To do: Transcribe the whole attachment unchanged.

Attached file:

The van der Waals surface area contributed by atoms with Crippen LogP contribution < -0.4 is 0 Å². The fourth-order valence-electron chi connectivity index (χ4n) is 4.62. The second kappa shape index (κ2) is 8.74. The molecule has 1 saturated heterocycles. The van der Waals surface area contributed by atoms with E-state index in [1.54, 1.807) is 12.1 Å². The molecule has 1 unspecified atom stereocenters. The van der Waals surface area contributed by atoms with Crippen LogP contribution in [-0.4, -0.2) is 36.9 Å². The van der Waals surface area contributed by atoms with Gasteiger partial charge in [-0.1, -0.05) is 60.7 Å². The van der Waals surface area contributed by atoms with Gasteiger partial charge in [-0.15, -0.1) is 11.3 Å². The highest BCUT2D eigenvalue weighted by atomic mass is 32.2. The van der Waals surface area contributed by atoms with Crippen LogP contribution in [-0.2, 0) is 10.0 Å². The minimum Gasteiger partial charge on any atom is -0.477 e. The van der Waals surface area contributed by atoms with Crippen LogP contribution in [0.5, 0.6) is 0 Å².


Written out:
The van der Waals surface area contributed by atoms with Crippen LogP contribution < -0.4 is 0 Å². The fourth-order valence-electron chi connectivity index (χ4n) is 4.62. The second kappa shape index (κ2) is 8.74. The molecule has 1 saturated heterocycles. The van der Waals surface area contributed by atoms with E-state index in [1.54, 1.807) is 12.1 Å². The molecule has 1 unspecified atom stereocenters. The van der Waals surface area contributed by atoms with Crippen LogP contribution in [-0.4, -0.2) is 36.9 Å². The van der Waals surface area contributed by atoms with Gasteiger partial charge in [-0.1, -0.05) is 60.7 Å². The van der Waals surface area contributed by atoms with Gasteiger partial charge in [-0.15, -0.1) is 11.3 Å². The highest BCUT2D eigenvalue weighted by atomic mass is 32.2. The van der Waals surface area contributed by atoms with Crippen LogP contribution in [-0.2, 0) is 10.0 Å². The minimum Gasteiger partial charge on any atom is -0.477 e. The van der Waals surface area contributed by atoms with Crippen LogP contribution in [0.5, 0.6) is 0 Å².